Larry Taft awards story
By Mike Organ, The Tennessean and Middle Tennessee Chapter Board Member
Without question the contribution to football Larry Taft has made in Tennessee has been remarkable.
From the time he began covering high school football and other local sports for the Knoxville News-Sentinel to his time as sports editor of the Democrat-Union in Lawrenceburg and on to the point where he ascended to sports editor of The Tennessean in Nashville, the state has been the benefactor of Larry’s talents, hard work, and above all else, relentless dedication.
Aside from newspapers Larry also spent more than a year with the Tennessee Secondary School Athletic Association as director of media relations.
And while Larry is unquestionably deserving of receiving the Roy Kramer Contribution to Football Award, he says his dedication to his work was more a matter of giving back.
Football became a beloved passion at an early age for Larry as he was growing up near the Alabama border in Southern Middle Tennessee., It was his motivation. It consumed him, he says.
“When I was about six-years-old, there was this guy who was a regional legend in lower Middle Tennessee. He ended up playing tailback in the single wing at the University of Tennessee. Crowding around the radio and listening to broadcasts of the UT games was a ritual throughout the area if not the entire state,” Larry said. “They called him ‘The Drum.’”
The reference, of course, was to Johnny Majors, the 1956 Heisman Trophy runner-up and later coach of the Vols.
“We didn’t have a TV so we would always listen to the broadcasts each Saturday afternoon,” Larry said. “Johnny Majors had played at Huntland, the next county over from mine, and everybody knew him or thought they did. He was almost worshiped. I don’t want to say it too strongly, but that’s almost the way it was.”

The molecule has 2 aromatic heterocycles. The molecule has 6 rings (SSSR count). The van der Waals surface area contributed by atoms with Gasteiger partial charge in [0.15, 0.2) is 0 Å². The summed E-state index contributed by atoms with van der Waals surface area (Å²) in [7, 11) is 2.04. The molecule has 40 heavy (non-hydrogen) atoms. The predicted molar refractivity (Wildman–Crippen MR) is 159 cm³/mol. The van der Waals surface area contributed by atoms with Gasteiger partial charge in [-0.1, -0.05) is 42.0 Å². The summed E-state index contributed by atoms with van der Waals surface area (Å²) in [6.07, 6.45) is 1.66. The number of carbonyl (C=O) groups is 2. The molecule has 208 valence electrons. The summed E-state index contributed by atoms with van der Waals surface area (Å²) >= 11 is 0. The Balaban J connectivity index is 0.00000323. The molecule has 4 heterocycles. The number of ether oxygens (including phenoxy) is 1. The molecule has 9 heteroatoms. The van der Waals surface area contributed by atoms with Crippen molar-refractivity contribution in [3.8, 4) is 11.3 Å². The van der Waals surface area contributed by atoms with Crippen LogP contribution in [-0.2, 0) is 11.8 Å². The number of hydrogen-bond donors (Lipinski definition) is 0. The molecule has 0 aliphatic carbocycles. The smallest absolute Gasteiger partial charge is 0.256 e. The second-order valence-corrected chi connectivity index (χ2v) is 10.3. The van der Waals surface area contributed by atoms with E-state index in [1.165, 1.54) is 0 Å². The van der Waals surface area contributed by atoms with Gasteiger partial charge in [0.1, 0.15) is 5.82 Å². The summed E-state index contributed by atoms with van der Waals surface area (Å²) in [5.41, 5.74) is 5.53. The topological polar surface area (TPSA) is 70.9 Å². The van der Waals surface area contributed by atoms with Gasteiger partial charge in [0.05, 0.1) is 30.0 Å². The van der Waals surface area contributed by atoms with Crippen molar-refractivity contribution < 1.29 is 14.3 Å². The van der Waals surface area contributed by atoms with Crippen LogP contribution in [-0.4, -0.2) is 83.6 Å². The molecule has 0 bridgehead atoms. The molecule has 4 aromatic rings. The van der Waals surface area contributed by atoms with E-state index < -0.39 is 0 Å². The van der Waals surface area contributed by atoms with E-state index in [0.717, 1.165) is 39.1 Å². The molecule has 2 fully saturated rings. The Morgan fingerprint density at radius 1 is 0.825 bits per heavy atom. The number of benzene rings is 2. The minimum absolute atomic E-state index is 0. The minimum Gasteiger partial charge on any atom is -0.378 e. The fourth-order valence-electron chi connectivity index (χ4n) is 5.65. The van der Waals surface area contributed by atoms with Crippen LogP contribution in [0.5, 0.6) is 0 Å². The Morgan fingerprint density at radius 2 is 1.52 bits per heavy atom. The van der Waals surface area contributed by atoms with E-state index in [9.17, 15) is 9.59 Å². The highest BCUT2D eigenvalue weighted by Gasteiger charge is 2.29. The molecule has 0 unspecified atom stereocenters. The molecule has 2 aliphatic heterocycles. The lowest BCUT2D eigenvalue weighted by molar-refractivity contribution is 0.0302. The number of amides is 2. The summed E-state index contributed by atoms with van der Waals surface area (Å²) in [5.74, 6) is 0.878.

The enjoyment Majors and the Vols brought to Larry and his family left Larry feeling almost indebted to the sport. And so he set out to give back.
His greatest impact came during his time at The Tennessean where he made his mark as one of the most admired, recognized and respected high school football reporters across the state in the newspaper’s history.
In a career that spanned 35 years at The Tennessean, Larry went on to cover nearly every other sports beat at one time or another, including Tennessee football. He was eventually promoted to sports editor. And even in that lofty role Larry never lost his passion for high school football and used his influence to help high school sports, especially football, continue to have a prominent place in the sports section.
“I think to have a sports section that will generate circulation the way you need it and want it, you have to begin at the grassroots level,” said Larry, who was inducted into the TSSAA Hall of Fame in 2011. “And I never lost my love and the way I cared about high school football and other sports and I knew the readers, at least many of them, were the same way.”